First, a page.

Taking a commonly prescribed class of antibiotics can DOUBLE your chances of having a & # 39; leaking valve & # 39; study that leads to heart failure
- Fluoroquinolone antibiotics commonly used to treat breast infections and UTIs
- GPs prescribe more than 600,000 each year and love to fight bacteria
- American researchers have discovered that they have a double chance of a potentially deadly leaky valve
Taking a common antibiotic class can more than double your chances of getting a serious heart condition, a study suggests.
Researchers discovered that patients using fluoroquinolones had a greater risk of developing aortic and mitral regurgitation, which could lead to heart failure.
The drugs are often used to treat everything from breast infections to urinary tract infections.
The use of fluoroquinolone antibiotics more than doubles your chance of a potentially deadly heart disease, a study suggests. Ciprofloxacin (photo) is the most prescribed of these
Ciprofloxacin is the most prescribed of these, but other types are levofloxacin, moxifloxacin and norfloxacin.
Researchers from the University of British Columbia (UBC) looked at 125,020 patients who had taken antibiotics in the past year.
Some had prescribed fluoroquinolones, while others had used amoxicillin or azithromycin – other types of antibiotics.
The research team discovered 12,505 cases of a leaky valve that can affect how blood flows through the body.
They discovered that current users of fluoroquinolone were 2.4 times more likely to develop the condition than those on amoxicillin.
In the meantime, patients taking fluorochinolone had a 1.8-fold greater risk than patients taking azithromycin.
WHAT IS A LEAKY MITRAL VALVE?
The mitral valve is a small flap in the heart that prevents blood from flowing in the wrong direction. If damaged, it can affect how the blood flows through the body.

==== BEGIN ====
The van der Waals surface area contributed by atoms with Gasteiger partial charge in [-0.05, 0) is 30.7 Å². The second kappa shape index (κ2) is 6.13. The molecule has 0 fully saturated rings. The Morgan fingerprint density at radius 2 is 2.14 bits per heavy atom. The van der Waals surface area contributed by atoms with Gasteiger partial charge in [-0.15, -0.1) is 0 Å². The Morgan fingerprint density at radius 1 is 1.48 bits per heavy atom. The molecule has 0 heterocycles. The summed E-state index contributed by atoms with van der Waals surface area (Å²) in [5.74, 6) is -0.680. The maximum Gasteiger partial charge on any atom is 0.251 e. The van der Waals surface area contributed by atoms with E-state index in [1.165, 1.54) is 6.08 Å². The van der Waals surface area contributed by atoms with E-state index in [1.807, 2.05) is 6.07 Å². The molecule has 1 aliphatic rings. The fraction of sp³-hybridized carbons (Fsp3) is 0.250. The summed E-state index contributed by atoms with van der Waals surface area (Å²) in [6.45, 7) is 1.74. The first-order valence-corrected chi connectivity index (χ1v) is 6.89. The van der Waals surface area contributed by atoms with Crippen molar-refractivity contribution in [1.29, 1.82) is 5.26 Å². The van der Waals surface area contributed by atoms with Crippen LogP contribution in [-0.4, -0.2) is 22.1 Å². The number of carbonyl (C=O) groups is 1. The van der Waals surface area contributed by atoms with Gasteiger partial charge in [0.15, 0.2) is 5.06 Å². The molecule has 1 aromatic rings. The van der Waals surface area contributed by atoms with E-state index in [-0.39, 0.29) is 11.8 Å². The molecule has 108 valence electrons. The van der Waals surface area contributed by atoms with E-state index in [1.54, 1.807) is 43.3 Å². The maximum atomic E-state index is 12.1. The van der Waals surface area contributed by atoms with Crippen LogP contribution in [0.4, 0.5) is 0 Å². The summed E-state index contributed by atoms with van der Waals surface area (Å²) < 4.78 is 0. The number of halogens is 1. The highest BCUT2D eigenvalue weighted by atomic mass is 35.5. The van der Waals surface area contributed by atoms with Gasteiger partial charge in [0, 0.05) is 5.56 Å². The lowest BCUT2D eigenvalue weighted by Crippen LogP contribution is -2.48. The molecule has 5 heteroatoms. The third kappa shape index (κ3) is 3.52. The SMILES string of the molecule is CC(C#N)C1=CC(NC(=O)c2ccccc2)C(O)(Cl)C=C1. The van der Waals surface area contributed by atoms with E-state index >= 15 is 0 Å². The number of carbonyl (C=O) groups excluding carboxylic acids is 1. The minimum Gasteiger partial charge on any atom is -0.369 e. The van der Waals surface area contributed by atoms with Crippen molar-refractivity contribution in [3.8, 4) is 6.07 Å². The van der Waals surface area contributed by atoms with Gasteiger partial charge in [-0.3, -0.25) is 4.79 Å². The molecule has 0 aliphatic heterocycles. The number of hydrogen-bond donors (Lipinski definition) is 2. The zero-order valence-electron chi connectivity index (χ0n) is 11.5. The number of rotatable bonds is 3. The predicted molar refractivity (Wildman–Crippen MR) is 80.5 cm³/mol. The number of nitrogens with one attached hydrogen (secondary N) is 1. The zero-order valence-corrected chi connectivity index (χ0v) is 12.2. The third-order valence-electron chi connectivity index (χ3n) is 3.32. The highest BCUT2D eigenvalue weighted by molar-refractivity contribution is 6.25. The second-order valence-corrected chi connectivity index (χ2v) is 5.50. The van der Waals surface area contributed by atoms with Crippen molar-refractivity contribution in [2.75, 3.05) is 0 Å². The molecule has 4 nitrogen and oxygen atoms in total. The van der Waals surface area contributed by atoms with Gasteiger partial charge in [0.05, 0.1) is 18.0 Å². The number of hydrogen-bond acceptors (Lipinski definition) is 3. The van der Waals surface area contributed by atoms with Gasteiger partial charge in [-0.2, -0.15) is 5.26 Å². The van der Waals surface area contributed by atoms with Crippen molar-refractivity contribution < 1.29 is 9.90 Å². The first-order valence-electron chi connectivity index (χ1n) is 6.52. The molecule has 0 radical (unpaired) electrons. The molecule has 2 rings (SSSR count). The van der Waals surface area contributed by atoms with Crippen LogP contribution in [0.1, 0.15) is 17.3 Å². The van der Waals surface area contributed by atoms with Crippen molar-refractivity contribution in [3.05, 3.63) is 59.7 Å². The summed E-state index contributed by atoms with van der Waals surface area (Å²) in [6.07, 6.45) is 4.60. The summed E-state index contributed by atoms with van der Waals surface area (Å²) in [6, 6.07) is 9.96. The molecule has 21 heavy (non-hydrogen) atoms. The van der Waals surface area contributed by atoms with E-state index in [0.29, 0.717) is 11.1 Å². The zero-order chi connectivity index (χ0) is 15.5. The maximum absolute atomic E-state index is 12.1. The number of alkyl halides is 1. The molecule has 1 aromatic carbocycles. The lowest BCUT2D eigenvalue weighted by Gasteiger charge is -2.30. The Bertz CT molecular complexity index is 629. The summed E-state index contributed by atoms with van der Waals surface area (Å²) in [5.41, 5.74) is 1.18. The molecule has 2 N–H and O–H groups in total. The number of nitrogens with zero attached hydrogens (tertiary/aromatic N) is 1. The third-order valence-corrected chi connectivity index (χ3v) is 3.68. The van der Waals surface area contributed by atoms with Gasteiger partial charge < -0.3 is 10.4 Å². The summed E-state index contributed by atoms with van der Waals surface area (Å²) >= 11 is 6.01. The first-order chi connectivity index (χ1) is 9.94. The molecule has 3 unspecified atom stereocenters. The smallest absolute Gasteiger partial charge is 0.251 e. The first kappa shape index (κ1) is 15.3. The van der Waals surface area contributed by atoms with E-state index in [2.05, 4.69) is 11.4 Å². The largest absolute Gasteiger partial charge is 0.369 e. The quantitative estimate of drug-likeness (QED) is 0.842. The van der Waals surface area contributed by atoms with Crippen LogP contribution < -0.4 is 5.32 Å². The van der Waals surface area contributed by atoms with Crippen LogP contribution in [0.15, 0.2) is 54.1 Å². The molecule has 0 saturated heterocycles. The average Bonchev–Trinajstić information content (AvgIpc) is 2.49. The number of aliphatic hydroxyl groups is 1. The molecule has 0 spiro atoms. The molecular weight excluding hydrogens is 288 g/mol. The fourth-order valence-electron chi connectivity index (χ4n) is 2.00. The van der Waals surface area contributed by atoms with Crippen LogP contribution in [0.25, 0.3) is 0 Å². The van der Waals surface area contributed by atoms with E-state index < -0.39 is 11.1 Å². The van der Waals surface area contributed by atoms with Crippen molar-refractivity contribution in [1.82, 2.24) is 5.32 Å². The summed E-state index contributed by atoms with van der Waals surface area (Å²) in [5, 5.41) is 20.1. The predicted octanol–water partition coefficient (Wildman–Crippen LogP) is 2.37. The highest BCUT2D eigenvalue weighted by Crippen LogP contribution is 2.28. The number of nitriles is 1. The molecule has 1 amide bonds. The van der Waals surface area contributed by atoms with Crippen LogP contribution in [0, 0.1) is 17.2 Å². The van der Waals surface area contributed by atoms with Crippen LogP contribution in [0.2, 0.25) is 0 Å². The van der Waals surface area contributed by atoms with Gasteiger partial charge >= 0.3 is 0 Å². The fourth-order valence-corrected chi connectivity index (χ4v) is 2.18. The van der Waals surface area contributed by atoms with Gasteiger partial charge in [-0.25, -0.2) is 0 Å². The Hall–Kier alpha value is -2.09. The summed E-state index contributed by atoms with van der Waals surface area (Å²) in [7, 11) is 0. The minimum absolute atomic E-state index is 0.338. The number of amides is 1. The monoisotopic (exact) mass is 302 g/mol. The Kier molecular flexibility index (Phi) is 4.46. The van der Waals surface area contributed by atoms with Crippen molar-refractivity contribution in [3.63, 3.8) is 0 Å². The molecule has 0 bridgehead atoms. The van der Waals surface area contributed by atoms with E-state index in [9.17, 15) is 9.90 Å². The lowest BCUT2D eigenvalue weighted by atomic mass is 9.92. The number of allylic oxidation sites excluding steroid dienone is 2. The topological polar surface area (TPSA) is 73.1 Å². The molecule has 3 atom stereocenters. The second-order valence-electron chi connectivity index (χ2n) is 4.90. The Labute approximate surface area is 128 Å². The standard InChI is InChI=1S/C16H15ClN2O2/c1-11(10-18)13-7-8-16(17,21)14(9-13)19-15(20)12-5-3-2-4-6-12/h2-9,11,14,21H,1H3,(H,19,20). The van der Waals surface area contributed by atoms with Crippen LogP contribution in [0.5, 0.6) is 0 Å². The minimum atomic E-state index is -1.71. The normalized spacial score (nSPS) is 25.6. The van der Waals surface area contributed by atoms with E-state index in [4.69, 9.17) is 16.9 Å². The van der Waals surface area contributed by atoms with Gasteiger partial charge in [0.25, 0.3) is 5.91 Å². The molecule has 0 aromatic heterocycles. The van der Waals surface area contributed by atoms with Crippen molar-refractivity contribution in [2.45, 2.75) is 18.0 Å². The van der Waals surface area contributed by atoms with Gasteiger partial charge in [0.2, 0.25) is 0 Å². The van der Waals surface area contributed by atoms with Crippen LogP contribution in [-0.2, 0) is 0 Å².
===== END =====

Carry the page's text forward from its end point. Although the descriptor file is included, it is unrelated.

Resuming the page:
A & # 39; leaking & # 39; Mitral valve is the nickname for a condition called mitral regurgitation, when it does not close tightly enough and blood goes in the wrong direction.
This burden the heart and often causes symptoms such as shortness of breath and tiredness, Harvard Medical School states.
In the long term, mitral regurgitation can lead to serious complications such as atrial fibrillation (an irregular heartbeat) and heart failure.
It is often caused by mitral valve prolapse, when the flaps – called leaflets – swell back in the left atrium as the heart contracts.
However, a leaking mitral valve can also occur with age, due to general & # 39; wear & # 39; of the valve, the NHS says.
Other causes are cardiomyopathy (stiff heart muscles), an infection of the inner wall of the heart or congenital heart disease.
Statistics suggest that the NHS repairs around 2,200 mitral valves every year.
Those who had received fluoroquinolone in the last 60 days were 1.5 times more likely to develop a leaky valve compared to amoxicillin users.
Main author Dr. Mahyar Etminan suggested that fluoroquinolones were prescribed too much for convenience.
Associate professor of ophthalmology and visual sciences at UBC said: & # 39; You can send patients home with a pill taken once a day.
& # 39; This class of antibiotics is very useful, but in most cases, especially community-related infections, they are not really needed.
& # 39; Incorrect prescription can cause both antibiotic resistance and serious heart problems. & # 39;
The researchers hope that their study helps inform the public and doctors that if patients with heart problems, where no other cause has been discovered, fluorochinolone antibiotics may be a cause.
The findings are published in the Journal of the American College of Cardiology.
Figures suggest that more than 675,000 fluoroquinolones were provided by general practitioners and other doctors in England alone, and about the same in hospitals.
But there are claims that the drugs – which are considered safe – can have side effects such as tendon rupture, joint problems and nerve pain.
It is thought that because fluoroquinolones act on the mitochondria – powerhouses in cells responsible for releasing energy – effects can be felt anywhere in the body, sometimes permanently.
Between 1990 and 2018, almost 11,000 adverse events and 107 deaths were reported for ciprofloxacin in the UK.
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